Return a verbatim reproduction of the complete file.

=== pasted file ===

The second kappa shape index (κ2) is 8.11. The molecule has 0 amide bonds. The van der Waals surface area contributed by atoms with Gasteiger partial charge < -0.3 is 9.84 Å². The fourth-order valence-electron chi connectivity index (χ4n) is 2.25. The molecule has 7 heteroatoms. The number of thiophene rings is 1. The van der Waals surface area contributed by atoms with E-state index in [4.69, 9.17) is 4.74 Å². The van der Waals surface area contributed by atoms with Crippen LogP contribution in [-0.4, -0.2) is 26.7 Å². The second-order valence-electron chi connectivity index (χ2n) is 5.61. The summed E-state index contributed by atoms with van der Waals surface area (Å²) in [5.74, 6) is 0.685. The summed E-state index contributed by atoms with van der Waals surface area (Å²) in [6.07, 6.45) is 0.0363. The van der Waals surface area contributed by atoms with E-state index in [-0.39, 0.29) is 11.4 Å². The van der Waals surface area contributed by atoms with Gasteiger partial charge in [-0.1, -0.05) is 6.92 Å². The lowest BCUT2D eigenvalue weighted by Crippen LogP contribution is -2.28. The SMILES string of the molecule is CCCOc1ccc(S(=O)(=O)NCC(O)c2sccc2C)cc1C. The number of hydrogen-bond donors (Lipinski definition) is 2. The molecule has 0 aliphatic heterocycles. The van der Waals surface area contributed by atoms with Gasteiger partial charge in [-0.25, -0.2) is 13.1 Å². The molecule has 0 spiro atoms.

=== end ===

The second kappa shape index (κ2) is 8.11. The molecule has 0 amide bonds. The van der Waals surface area contributed by atoms with Gasteiger partial charge < -0.3 is 9.84 Å². The fourth-order valence-electron chi connectivity index (χ4n) is 2.25. The molecule has 7 heteroatoms. The number of thiophene rings is 1. The van der Waals surface area contributed by atoms with E-state index in [4.69, 9.17) is 4.74 Å². The van der Waals surface area contributed by atoms with Crippen LogP contribution in [-0.4, -0.2) is 26.7 Å². The second-order valence-electron chi connectivity index (χ2n) is 5.61. The summed E-state index contributed by atoms with van der Waals surface area (Å²) in [5.74, 6) is 0.685. The summed E-state index contributed by atoms with van der Waals surface area (Å²) in [6.07, 6.45) is 0.0363. The van der Waals surface area contributed by atoms with E-state index in [-0.39, 0.29) is 11.4 Å². The van der Waals surface area contributed by atoms with Gasteiger partial charge in [-0.1, -0.05) is 6.92 Å². The lowest BCUT2D eigenvalue weighted by Crippen LogP contribution is -2.28. The SMILES string of the molecule is CCCOc1ccc(S(=O)(=O)NCC(O)c2sccc2C)cc1C. The number of hydrogen-bond donors (Lipinski definition) is 2. The molecule has 0 aliphatic heterocycles. The van der Waals surface area contributed by atoms with Gasteiger partial charge in [-0.25, -0.2) is 13.1 Å². The molecule has 0 spiro atoms.